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(11/28/08) -

Few Americans Would Close Guantanamo

(Angus Reid Global Monitor) – Few adults in the United States want their president-elect to shut down a notorious detention facility, according to a poll by the Quinnipiac University Polling Institute. Only 29 per cent of respondents believe Barack Obama should close the Guantanamo Bay prison.

(Angus Reid Global Monitor) – Few adults in the United States want their president-elect to shut down a notorious detention facility, according to a poll by the Quinnipiac University Polling Institute. Only 29 per cent of respondents believe Barack Obama should close the Guantanamo Bay prison.

In May 2005, a 308-page report by the human rights watchdog Amnesty International criticized the U.S. government for its handling of prisoners in several detention centres, including one at Guantanamo Bay where about 400 "enemy combatants"—most of them from Afghanistan—were being held. Former presidents Jimmy Carter and Bill Clinton have urged the federal administration to close the prison.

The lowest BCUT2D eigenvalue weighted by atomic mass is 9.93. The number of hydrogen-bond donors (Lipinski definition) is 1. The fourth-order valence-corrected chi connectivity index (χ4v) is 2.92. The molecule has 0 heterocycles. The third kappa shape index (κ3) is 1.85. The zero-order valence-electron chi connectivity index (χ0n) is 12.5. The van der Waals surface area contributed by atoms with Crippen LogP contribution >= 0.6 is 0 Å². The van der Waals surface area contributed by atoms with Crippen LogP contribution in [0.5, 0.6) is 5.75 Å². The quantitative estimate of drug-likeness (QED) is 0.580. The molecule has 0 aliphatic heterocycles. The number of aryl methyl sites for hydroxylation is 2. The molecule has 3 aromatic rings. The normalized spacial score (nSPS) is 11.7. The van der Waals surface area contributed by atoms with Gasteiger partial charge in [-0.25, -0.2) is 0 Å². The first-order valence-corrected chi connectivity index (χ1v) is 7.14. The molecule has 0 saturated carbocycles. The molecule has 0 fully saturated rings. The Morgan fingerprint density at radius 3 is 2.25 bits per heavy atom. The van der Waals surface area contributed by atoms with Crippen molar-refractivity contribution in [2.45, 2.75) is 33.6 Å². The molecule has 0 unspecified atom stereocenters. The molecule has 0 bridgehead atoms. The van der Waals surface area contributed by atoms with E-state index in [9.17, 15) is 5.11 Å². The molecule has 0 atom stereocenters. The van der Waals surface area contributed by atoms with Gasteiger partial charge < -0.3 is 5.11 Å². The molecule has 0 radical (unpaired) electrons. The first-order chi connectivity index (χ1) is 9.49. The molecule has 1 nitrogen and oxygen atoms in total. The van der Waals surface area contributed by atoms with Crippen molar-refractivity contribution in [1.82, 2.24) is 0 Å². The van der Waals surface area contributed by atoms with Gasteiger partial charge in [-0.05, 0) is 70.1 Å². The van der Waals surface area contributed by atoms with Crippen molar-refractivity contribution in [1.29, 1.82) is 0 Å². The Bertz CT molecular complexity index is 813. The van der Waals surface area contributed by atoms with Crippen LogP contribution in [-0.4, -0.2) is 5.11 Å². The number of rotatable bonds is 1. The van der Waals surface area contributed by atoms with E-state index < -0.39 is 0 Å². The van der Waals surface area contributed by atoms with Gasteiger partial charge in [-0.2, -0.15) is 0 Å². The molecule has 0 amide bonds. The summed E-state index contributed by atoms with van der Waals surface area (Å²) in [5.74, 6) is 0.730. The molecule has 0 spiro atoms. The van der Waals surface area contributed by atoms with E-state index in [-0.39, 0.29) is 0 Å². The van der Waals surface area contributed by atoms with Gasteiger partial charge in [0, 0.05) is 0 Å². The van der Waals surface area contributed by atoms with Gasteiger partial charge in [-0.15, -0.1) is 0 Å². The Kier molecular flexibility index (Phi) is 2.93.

In American elections, candidates require 270 votes in the Electoral College to win the White House. On Nov. 4, Democratic nominee Obama secured a majority of electoral votes, defeating Republican candidate John McCain. Obama will become the first African American president in U.S. history when he takes over from George W. Bush—who served two four-year terms—on Jan. 20, 2009.

Earlier this month, Obama discussed his views on the detention centre, saying, "I have said repeatedly that I intend to close Guantanamo, and I will follow through on that. I have said repeatedly that America doesn’t torture. And I’m going to make sure that we don’t torture. Those are part and parcel of an effort to regain America’s moral stature in the world."

Polling Data

Should President Obama close the Guantanamo Bay prison?

Yes

29%

No

44%

Not sure

27%

Source: Quinnipiac University Polling Institute
Methodology: Telephone interviews with 2,210 registered American voters, conducted from Nov. 6 to Nov. 10, 2008. Margin of error is 2.1 per cent.